This review is of Passion’s Web by Cassie Edwards.
The book begins in Key West, Florida, with the heroine of the book, Natalie Palmer, and the hero, Bryce Fowler, meeting in a carriage. Shortly after they meet, Natalie and Bryce become lovers.
Natalie lives with her father, Saul, a wealthy tobacconist. She also has an older brother, Adam. Natalie’s mother, Kathryn, passed when Natalie was younger. The circumstances of her passing is one of many secrets–the theme of the book–that Saul is trying to keep from Natalie.
Bryce–who has multiple aspects to his persona–has come to Key West at the request of his dying father, Tom. Bryce has been estranged from his father for a long time. Bryce also has to deal with his younger brother, Hugh, with whom he has bad blood.
Bryce is hired by a businessman in New Orleans, Clarence Seymour, to find three things. An opium shipment, and Seymour’s wife and daughter, who were taken in separate incidents years apart. Bryce won’t be able to bring back Seymour’s wife–she, Kathryn, is dead–but he can bring back his daughter…Natalie.
Bryce kidnaps Natalie and takes her to New Orleans to meet Clarence. He’s happy to see her, but one person who most definitely isn’t is Brenda Seymour, Clarence’s other daughter, Natalie’s sister…and Adam’s lover.
When Natalie decides to go back to Key West, Brenda helps her. This effort ends up with Natalie being forced to marry a man, Albert Burns, who is a former pirate.
Bryce saves her from this forced marriage and they return to New Orleans, to discover sadly that Clarence has been shot. He is later shot again.
In the end, the secrets Saul and Adam wanted to hide from Natalie are revealed She and Bryce have their Happily Ever After.
I got through it.
Passion’s Web contains many of the same literary weaknesses which mark the rest of Mrs. Edwards’ work: shallow, undeveloped characters and storylines; unsatisfactory endings; and way too many exclamation points! At unnecessary times! It’s annoying!
There are a lot of love scenes. None are as hot as what Mrs. Edwards would come up with for her Native American romances.
Assault, battery, shootings, and killings. None of the violence is graphic.
There are books I’m glad I got through because I paid for them and can now resign them to the dustbin of history–literally and figuratively. Passion’s Web is one such book.
When a handsome stranger overpowered her in her boudoir right after her marriage ceremony, inexperienced Laura Upton was too frightened to do more than faint. Later when she awoke, the scarcely clad beauty found herself on a galloping horse, in the powerful embrace of her virile kidnapper. How dare this riff-raff deprive her of the most romantic night of her life! Stroking her creamy flesh as she struggled, the bold cowboy whispered how wicked a man her husband was — and the ebony haired beauty didn’t know whether she should rejoice she was rescued… or be terrified she’d be ravaged.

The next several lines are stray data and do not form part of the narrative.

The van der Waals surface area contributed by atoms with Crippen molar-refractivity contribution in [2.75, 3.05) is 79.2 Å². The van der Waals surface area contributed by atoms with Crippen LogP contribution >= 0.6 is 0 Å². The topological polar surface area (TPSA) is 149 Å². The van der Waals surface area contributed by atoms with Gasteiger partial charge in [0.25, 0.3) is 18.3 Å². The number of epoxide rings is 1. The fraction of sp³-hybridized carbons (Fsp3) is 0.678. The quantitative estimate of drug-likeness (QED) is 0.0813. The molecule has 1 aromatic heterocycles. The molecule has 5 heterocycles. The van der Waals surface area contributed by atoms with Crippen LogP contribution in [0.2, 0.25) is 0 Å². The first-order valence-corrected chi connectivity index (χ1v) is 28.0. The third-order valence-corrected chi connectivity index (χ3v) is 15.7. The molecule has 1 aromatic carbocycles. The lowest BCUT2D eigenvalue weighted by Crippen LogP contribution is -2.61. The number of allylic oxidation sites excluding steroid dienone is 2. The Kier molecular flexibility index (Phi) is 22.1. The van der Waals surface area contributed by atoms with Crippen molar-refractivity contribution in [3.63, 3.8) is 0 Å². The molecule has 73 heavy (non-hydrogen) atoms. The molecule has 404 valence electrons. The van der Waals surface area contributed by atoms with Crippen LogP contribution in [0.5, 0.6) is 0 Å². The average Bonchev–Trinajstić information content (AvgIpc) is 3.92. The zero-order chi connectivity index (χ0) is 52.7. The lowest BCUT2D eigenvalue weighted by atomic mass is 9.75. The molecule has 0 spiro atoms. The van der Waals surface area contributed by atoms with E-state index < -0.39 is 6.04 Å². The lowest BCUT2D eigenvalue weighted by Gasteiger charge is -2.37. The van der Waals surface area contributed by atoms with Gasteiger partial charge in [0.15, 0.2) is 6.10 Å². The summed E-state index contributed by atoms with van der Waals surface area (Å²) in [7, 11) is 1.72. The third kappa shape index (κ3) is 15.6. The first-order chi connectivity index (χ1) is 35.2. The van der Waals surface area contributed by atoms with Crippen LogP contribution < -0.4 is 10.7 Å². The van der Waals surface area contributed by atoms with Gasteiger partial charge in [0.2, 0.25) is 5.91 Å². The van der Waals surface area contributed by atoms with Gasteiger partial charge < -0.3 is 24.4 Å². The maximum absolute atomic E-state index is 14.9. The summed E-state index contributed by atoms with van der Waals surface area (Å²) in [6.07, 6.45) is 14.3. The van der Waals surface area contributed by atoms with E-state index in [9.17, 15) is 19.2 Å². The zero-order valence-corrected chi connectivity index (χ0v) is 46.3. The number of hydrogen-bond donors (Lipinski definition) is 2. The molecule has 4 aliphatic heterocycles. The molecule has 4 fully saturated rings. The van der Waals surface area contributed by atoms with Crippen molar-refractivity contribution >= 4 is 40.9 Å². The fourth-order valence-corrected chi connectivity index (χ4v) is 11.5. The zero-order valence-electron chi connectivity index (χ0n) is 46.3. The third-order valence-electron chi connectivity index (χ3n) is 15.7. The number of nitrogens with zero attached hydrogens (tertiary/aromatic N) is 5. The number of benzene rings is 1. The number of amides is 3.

CAPTIVE MELODY by NADINE CRENSHAW
***Welcome Blue Falcon to SweetSavageFlame.com, who will be contributing his great reviews to this site. Here, in his first review, he analyzes Captive Melody by Nadine Crenshaw***
SPOILER ALERT ⚠
This review is of Captive Melody, a standalone Zebra from January 1989 by Nadine Crenshaw.
The book starts in July 1876, Northern California. A young wife, Ling Kee (I’m writing her name in the traditional Chinese way, last name first), is brutally attacked by three “men”. Among them is Richard Laird, a rancher. After being beaten and raped, Ling Kee commits suicide.
Fast forward five years. Laird has just married Laura Upton, the heroine of the book. Their marriage won’t last, however, as on their wedding night, Laura is kidnapped by Andre Sheridan, the hero of the book and Ling Kee’s husband. Andre plans to hold Laura as bait to draw Richard to Andre’s home and kill him.
As Andre takes Laura further away from Laird, they become attracted to each other, later acting on that attraction. Andre later takes Laura to one of his homes–he is quite wealthy–and their relationship deepens. One person not happy about this is Ling Soo, Andre’s housekeeper, and Ling Kee’s father, who tries to break up their relationship.
After some time together, Andre sends Laura back to Laird. Big mistake. He tries to rape Laura and beats her brutally. Laurea leaves Laird–say that three times quickly–and gets a job in a pharmacy. She also discovers she’s pregnant with Andre’s baby and obtains another suitor, Yale Talbot,
Andre finds Laura after a long search and breaks up her relationship with Talbot. Andre then compels Laura to marry him. They are happy for a while-Laura is pregnant-but then Laird shows up again. A violent confrontation takes place between Andre and Laird, and Laird is killed, not by Andre, but by Laura.
In the end, Laura becomes a famous concert pianist-fulling a dream her stepmother had for her-and Laura, Andre, and their daughter to have their Happily Ever After.
The fact that I finished it, which was accomplished only by speed reading and skimming. The reasons are explained below.